Privacy, Human Rights, and Confucianism: Limitations and Beyond

Research output: Contribution to conferenceConference abstractpeer-review


In this big data era, our information may easily be found on the internet and revealed to others without our consent. How to handle and balance the conflict between privacy and surveillance is a topic that everyone should think about. One way to deal with the moral issues of privacy and technology is by the rights talk. Although privacy is mentioned in international documents as a kind of civil and political rights, privacy rights are usually not considered as traditional human rights and it is open for debate whether moral human rights to privacy exist. While the debates are still ongoing in the West, this paper focuses on how to use Confucianism to contribute to the discussions on human rights and privacy, and what is the limitations of such a Confucian approach. Some Confucian notions like the concept of privacy, especially ‘Szu” (Private) and “Yin”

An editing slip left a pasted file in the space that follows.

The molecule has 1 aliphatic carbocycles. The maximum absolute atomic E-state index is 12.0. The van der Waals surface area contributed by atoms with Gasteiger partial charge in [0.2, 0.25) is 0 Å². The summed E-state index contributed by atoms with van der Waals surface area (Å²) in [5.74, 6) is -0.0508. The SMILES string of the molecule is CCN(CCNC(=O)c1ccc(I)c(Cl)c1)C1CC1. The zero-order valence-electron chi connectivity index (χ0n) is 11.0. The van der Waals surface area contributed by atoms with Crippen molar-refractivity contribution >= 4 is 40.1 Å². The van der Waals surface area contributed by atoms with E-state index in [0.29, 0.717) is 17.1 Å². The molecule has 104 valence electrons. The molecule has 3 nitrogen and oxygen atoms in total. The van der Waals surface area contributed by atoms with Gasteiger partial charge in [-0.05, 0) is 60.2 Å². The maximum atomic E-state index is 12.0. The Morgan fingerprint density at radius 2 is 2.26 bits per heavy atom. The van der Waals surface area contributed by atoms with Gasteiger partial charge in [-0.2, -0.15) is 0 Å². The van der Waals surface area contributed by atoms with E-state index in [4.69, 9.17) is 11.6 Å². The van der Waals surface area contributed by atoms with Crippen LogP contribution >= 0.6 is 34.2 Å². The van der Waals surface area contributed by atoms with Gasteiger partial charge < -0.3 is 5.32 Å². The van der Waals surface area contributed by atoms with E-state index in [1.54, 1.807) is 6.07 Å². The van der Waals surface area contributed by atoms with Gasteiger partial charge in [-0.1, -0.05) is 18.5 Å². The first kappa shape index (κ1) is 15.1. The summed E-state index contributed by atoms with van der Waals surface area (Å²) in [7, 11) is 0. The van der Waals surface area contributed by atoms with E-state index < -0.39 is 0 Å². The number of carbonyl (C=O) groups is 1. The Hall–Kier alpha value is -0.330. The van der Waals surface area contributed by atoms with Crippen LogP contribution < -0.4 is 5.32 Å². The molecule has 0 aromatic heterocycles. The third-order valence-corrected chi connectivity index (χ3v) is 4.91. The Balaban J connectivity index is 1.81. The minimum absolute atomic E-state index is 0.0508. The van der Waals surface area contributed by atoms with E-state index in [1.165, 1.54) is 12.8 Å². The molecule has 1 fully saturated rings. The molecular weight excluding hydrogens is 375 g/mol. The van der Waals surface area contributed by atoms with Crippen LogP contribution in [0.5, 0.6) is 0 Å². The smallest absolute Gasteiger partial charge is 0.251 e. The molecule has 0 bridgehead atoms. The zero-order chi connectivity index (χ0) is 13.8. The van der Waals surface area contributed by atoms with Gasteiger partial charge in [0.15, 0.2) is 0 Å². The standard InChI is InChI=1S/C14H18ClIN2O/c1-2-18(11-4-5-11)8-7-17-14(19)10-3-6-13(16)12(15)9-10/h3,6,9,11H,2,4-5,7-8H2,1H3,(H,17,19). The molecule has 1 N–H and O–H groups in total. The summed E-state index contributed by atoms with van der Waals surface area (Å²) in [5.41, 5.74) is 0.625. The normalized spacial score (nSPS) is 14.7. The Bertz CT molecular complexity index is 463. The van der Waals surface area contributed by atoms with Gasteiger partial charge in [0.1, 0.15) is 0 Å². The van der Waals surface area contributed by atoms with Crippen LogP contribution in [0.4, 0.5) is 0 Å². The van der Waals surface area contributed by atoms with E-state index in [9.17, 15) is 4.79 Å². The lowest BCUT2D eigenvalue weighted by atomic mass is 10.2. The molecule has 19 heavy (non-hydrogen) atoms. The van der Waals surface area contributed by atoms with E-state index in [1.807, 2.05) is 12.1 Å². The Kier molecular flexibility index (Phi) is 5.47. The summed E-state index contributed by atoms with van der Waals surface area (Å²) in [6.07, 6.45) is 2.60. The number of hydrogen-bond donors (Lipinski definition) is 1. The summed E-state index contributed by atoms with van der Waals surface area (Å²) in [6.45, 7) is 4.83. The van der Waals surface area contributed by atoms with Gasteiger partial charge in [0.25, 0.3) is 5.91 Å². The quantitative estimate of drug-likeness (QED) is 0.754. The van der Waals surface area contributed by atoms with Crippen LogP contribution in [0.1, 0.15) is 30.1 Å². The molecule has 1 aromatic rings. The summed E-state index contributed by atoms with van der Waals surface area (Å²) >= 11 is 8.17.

(Hide), will be discussed. Another focus is the Confucian debate on the concept of dignity and human rights. There is a debate about whether the Confucian notion “Tian Jue” (Nobility of Heaven) is similar to the concept of dignity. I argue that if we hold a minimal and pluralistic framework of human rights, then it is possible to embed some Confucian notions into the debate of human rights to privacy. Yet this approach has limitations. It is open for different Confucian interpretations, and it does not imply the traditional senses of human rights. To make this approach useful, we need to go beyond traditional ways to discuss Confucianism and human rights. I use some practical privacy issues in the Covid-19 pandemic to illustrate my arguments.


Competition4th Annual Conference of East Asian Society for Scientific Study of Religion
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